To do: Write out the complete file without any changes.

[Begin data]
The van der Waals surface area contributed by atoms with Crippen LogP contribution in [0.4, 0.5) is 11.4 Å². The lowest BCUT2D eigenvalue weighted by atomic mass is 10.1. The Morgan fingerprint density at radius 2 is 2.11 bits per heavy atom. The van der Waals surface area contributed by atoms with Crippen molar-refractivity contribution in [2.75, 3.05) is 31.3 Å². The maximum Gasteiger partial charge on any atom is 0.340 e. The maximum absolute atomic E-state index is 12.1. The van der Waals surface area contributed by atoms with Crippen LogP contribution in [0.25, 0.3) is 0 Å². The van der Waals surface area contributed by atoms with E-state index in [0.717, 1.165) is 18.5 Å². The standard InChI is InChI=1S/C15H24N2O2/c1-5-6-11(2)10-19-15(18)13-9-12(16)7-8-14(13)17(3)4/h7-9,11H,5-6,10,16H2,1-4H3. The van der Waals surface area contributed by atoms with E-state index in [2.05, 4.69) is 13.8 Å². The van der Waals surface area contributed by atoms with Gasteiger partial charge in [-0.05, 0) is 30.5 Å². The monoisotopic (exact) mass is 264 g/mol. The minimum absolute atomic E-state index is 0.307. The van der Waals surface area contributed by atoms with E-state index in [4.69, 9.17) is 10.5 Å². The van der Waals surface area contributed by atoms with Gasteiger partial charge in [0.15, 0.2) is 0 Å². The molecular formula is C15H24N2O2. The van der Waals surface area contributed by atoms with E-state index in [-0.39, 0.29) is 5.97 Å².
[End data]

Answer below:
The van der Waals surface area contributed by atoms with Crippen LogP contribution in [0.4, 0.5) is 11.4 Å². The lowest BCUT2D eigenvalue weighted by atomic mass is 10.1. The Morgan fingerprint density at radius 2 is 2.11 bits per heavy atom. The van der Waals surface area contributed by atoms with Crippen molar-refractivity contribution in [2.75, 3.05) is 31.3 Å². The maximum Gasteiger partial charge on any atom is 0.340 e. The maximum absolute atomic E-state index is 12.1. The van der Waals surface area contributed by atoms with Crippen LogP contribution in [0.25, 0.3) is 0 Å². The van der Waals surface area contributed by atoms with E-state index in [0.717, 1.165) is 18.5 Å². The standard InChI is InChI=1S/C15H24N2O2/c1-5-6-11(2)10-19-15(18)13-9-12(16)7-8-14(13)17(3)4/h7-9,11H,5-6,10,16H2,1-4H3. The van der Waals surface area contributed by atoms with E-state index in [2.05, 4.69) is 13.8 Å². The van der Waals surface area contributed by atoms with Gasteiger partial charge in [-0.05, 0) is 30.5 Å². The monoisotopic (exact) mass is 264 g/mol. The minimum absolute atomic E-state index is 0.307. The van der Waals surface area contributed by atoms with E-state index in [4.69, 9.17) is 10.5 Å². The van der Waals surface area contributed by atoms with Gasteiger partial charge in [0.15, 0.2) is 0 Å². The molecular formula is C15H24N2O2. The van der Waals surface area contributed by atoms with E-state index in [-0.39, 0.29) is 5.97 Å².